[wp-edu] Making the Case for WP in University Setting

Damon Cook damonacook at gmail.com
Wed Jul 6 13:46:46 UTC 2011

Hey Alex,
It is like pulling teeth from a tyrannosaurus :-)
I was sole developer/designer/administrator for Empire State College's
"Commons" http://commons.esc.edu

It was a long road to get an instance set up, and once I did I had to
approve all development decisions with non-technical director, which
restrained most of my ideas.  A little side note... this was developed and
launched a year and half ago, and I've left my position since, because of
the experience.  ESC's Commons has Buddypress (really old version)
installed, but most of it is disabled, and if I remember correctly I ended
up hacking the core of Buddypress to get rid of some of the functionality,
which was totally against my better judgement, but just wanted to get
something a little more user-friendly for faculty to use and experiment with
(deadlines).  I launched it and then left my position, and will soon be
leaving the education sector all together.

Our school has been using ANGEL for LMS for several years and has been
investigating the next move to another LMS for over a year with a recent
announcement that the next contendor will be Moodle.  As far as CMS we had
been running on Lotus Notes, which was a half-baked homegrown CMS solution.
 If you can call it that.  ESC is finally moving to a commercial solution
(Terminal4), which is almost a year in on transition and there are 1 or 2
live micro-sites, but nothing official yet.

ESC's instance of WPMU (v 2.7 if I remember correctly) is running on an
internal server, which was hell setting up.  Authentication was a huge
sticky point as our systems were antiquated (Lotus/LDAP/Active Directory).
 We ended up using LDAP plugin, but still wasn't working the way I would of
liked to.  There have been no updates to the platform, and it is still
running on the WPMU 2.7.

My advice would be to get ready to contribute code to WP community.  Perhaps
try to get a part-time or full-time developer to help get the system
running.  Depending on how many customizations you'll need.  The CUNY
Commons is a great example of what can be done.  Also, check out Stas'
progress on LMS-like functionality for WP: http://sushkov.wordpress.com/

Good luck!
feel free to email me if you have any further specific questions:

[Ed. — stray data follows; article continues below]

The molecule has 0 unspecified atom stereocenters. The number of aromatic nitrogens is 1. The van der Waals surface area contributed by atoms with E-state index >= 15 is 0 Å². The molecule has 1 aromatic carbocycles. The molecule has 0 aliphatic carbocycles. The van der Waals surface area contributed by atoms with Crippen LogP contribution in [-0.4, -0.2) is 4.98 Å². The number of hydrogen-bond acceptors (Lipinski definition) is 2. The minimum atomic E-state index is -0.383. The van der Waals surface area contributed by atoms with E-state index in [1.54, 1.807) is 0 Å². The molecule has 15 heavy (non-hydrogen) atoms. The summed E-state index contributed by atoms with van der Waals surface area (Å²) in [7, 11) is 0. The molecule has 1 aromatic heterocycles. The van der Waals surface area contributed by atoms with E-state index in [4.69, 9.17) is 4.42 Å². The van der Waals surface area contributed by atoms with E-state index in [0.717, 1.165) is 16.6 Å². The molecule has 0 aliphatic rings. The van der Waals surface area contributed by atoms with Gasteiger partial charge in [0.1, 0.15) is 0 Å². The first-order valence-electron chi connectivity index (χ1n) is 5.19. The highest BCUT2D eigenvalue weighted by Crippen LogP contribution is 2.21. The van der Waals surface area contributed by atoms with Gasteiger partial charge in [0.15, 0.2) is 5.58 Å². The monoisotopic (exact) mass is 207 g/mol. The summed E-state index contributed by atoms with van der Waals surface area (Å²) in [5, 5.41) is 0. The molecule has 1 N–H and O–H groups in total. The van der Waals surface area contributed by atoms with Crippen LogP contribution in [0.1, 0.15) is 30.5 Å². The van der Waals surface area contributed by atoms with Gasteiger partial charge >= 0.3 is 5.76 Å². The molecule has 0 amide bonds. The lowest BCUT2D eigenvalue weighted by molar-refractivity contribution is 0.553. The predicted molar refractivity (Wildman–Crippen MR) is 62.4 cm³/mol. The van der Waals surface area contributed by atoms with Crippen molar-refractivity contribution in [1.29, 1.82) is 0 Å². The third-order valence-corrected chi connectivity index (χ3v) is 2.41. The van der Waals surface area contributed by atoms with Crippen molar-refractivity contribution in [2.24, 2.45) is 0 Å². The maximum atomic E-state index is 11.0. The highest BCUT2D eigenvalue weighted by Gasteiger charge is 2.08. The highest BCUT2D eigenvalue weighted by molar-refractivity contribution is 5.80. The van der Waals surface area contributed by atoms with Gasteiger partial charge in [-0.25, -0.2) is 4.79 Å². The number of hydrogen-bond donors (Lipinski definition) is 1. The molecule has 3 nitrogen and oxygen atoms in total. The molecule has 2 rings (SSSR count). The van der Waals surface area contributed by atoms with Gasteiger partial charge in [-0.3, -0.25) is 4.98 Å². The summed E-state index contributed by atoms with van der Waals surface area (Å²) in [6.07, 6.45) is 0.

On Wed, Jul 6, 2011 at 8:00 AM, <wp-edu-request at lists.automattic.com> wrote:

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>   1. Making the Case for WP in University Setting (Alexandre Enkerli)
> ---------- Forwarded message ----------
> From: Alexandre Enkerli <enkerli at gmail.com>
> To: "wp-edu at lists.automattic.com" <wp-edu at lists.automattic.com>
> Date: Tue, 5 Jul 2011 22:08:01 -0400
> Subject: [wp-edu] Making the Case for WP in University Setting
> Hi,
> Been using WP in diverse contexts, including some of my activities as
> an instructor.
> After talking with diverse people needing advice about Web solutions
> for all sorts of things, I came to the realization that it'd be
> incredibly useful to have a university-supported install of WordPress
> (Multi-Site and hopefully BuddyPress-enabled).
> It's a big institution, so it can be difficult to request such things.
> Actually, the communications department is in the RFP phase of
> implementing a new (commercial) CMS, so energies are spent elsewhere.
> We use Moodle as the main course management system for most of the
> community, though the business school uses FirstClass for the same
> purposes. Many faculty members are dissatisfied with their course
> management system and, clearly, there's a need for something which
> goes beyond individual courses. This is a university with a strong
> involvement in the local community and there are many projects by
> students, staff, and faculty which could use an online space as a kind
> of “university commons”.
> What's more, it'd be interesting to have some people do innovative
> work through WordPress. A dream I have is to use WP as a repository
> for “learning objects”. Such projects can be done independently, but
> they're more interesting if they're hosted on university servers.
> Way back when, universities had “personal homepages”, for all
> affiliated individuals. Why can't we have WP sites and BuddyPress
> profiles?
> Does anyone have advice on getting an academic institution to accept
> WP on their servers? I'll try to prepare a dossier, pointing to work
> done at diverse institutions (good thing Boone paved the way), and
> describing practical cases from faculty initiatives. It even sounds
> like the fear of having sensitive data held off-site could be a
> factor. But any insight as to how such a process went at other
> institutions would be very useful.
> Thank you.
> --
> Alex Enkerli
> http://Enkerli.com
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